Dangerous Gold ETF Lures Greedy Investors

Louis BaseneseAfter a hot start to the year, gold is under heavy selling pressure.

The yellow metal climbed as high as $1,258 per ounce in late February.

But it’s been cratering lately, with the price briefly dipping below $1,225 per ounce.

As you know, I’m the market’s foremost small-cap analyst.

So to play the precious metals market, I recommend buying shares of the world’s best junior miners.

Top-shelf junior mining companies can give you a $3 price pop for every $1 uptick in the price of gold.

Nonetheless, some investors will always try to outsmart the market.

The result, regrettably, is oftentimes fatal.

Case in point: Volume on the Direxion Daily Gold Miners Bull 3X ETF (NUGT) is through the roof.

NUGT is a “triple bull” fund that magnifies the daily movement of the NYSE Arca Gold Miners Index by 300%.

Scoring 3X gains sounds great, doesn’t it?

As long as the miners index heads north, it’s fantastic!

But when the index changes direction, look out.

In addition to the losses being magnified at 3X, such funds also suffer price decay. That is because the ongoing purchase of forward contracts to gain the necessary 3X leverage gets pricey.

So NUGT is presently a bloodbath.

I hope you’re not among the carnage.

Since gold’s mini-correction provides a nice entry point for shares, I asked my senior analyst, Martin Hutchinson, to find the safest company with the biggest upside.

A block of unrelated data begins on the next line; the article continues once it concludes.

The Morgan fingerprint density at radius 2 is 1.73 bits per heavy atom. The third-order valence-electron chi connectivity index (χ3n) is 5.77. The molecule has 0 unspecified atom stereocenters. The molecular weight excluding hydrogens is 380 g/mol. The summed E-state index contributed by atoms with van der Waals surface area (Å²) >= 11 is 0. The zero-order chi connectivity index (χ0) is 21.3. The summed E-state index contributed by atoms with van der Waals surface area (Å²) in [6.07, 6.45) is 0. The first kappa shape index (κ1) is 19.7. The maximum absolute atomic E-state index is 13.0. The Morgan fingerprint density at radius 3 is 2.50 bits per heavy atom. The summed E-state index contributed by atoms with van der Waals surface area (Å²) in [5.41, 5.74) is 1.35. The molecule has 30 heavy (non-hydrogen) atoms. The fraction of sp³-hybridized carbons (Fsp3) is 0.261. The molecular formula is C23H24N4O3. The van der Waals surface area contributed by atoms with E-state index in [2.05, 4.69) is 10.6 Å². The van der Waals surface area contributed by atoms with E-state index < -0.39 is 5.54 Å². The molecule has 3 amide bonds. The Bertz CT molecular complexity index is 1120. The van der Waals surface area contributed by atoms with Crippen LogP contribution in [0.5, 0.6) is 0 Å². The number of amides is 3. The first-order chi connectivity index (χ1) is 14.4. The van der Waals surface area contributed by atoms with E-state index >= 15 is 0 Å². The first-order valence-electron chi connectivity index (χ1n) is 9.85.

As it turns out, the play here isn’t even a gold miner.

According to Hutch, silver miners have even greater upside than gold miners.

Hutch’s full report is below.

Ahead of the tape,

Louis Basenese
Investment Director, Wall Street Daily


Question: Martin, last week we dove into the fundamentals behind copper — the foremost base metal and economic bellwether. What do you say this week we look into precious metals? Can you do that for us?

Martin: Absolutely, yes. They’re very interesting.

Question: What are you seeing out there?

Martin: Inflation is ticking up in the U.S. and elsewhere. The consumer price index was up 0.6% in the U.S. last month. And in Europe, German inflation is 2.2% and eurozone inflation in general is up at 2%. So they’re both right up at their target range — and they look like they’re going higher.

The global economy looks to be moving into higher gear. I mean, obviously, the bull market in the U.S. is helping that. The Fed is raising rates slowly in the U.S. But nowhere else in the world’s major countries are central banks raising them at all. And of course, interest rates generally are extremely low. So that combination makes us look closely at precious metals.

Question: Should our readers be looking to increase their exposure to gold?

Martin: I think even more interesting than gold is silver. With silver, there’s a supply/demand imbalance. Silver demand globally has exceeded supply by 5% or 10% in each of the last three years. It was last in balance in 2012, when the average silver price was $31, compared with today’s price of around $19. And so that suggests the price will go a little higher. Mined silver supply was down 3% in 2016, and it’s expected to be down again in 2017 and 2018, because we’ve had relatively low silver prices in the last few years.